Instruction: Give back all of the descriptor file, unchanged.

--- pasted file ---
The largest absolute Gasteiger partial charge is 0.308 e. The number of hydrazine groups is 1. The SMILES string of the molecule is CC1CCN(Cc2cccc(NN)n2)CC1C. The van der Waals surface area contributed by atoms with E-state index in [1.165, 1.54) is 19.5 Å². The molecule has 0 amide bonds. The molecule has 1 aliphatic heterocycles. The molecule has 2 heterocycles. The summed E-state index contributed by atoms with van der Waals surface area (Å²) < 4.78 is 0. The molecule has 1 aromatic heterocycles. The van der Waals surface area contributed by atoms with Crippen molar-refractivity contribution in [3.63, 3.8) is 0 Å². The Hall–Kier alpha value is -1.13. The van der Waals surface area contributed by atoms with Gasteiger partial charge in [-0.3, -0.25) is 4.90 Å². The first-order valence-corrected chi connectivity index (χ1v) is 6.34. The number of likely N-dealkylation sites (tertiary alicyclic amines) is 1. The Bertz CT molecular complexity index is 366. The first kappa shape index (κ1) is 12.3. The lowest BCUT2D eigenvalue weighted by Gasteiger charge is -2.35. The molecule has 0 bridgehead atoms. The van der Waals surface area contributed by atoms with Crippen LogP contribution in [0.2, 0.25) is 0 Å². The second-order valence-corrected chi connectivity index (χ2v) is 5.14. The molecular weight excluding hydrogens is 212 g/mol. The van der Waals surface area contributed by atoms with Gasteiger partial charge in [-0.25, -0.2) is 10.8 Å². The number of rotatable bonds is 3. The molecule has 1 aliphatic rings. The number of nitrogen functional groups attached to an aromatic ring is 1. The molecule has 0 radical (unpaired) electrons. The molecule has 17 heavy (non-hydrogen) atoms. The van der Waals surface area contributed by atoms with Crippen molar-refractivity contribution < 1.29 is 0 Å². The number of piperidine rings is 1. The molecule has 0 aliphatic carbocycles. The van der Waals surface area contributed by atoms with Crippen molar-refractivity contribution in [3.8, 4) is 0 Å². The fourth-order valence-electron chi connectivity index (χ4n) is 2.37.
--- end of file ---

The largest absolute Gasteiger partial charge is 0.308 e. The number of hydrazine groups is 1. The SMILES string of the molecule is CC1CCN(Cc2cccc(NN)n2)CC1C. The van der Waals surface area contributed by atoms with E-state index in [1.165, 1.54) is 19.5 Å². The molecule has 0 amide bonds. The molecule has 1 aliphatic heterocycles. The molecule has 2 heterocycles. The summed E-state index contributed by atoms with van der Waals surface area (Å²) < 4.78 is 0. The molecule has 1 aromatic heterocycles. The van der Waals surface area contributed by atoms with Crippen molar-refractivity contribution in [3.63, 3.8) is 0 Å². The Hall–Kier alpha value is -1.13. The van der Waals surface area contributed by atoms with Gasteiger partial charge in [-0.3, -0.25) is 4.90 Å². The first-order valence-corrected chi connectivity index (χ1v) is 6.34. The number of likely N-dealkylation sites (tertiary alicyclic amines) is 1. The Bertz CT molecular complexity index is 366. The first kappa shape index (κ1) is 12.3. The lowest BCUT2D eigenvalue weighted by Gasteiger charge is -2.35. The molecule has 0 bridgehead atoms. The van der Waals surface area contributed by atoms with Crippen LogP contribution in [0.2, 0.25) is 0 Å². The second-order valence-corrected chi connectivity index (χ2v) is 5.14. The molecular weight excluding hydrogens is 212 g/mol. The van der Waals surface area contributed by atoms with Gasteiger partial charge in [-0.25, -0.2) is 10.8 Å². The number of rotatable bonds is 3. The molecule has 1 aliphatic rings. The number of nitrogen functional groups attached to an aromatic ring is 1. The molecule has 0 radical (unpaired) electrons. The molecule has 17 heavy (non-hydrogen) atoms. The van der Waals surface area contributed by atoms with Crippen molar-refractivity contribution < 1.29 is 0 Å². The number of piperidine rings is 1. The molecule has 0 aliphatic carbocycles. The van der Waals surface area contributed by atoms with Crippen molar-refractivity contribution in [3.8, 4) is 0 Å². The fourth-order valence-electron chi connectivity index (χ4n) is 2.37.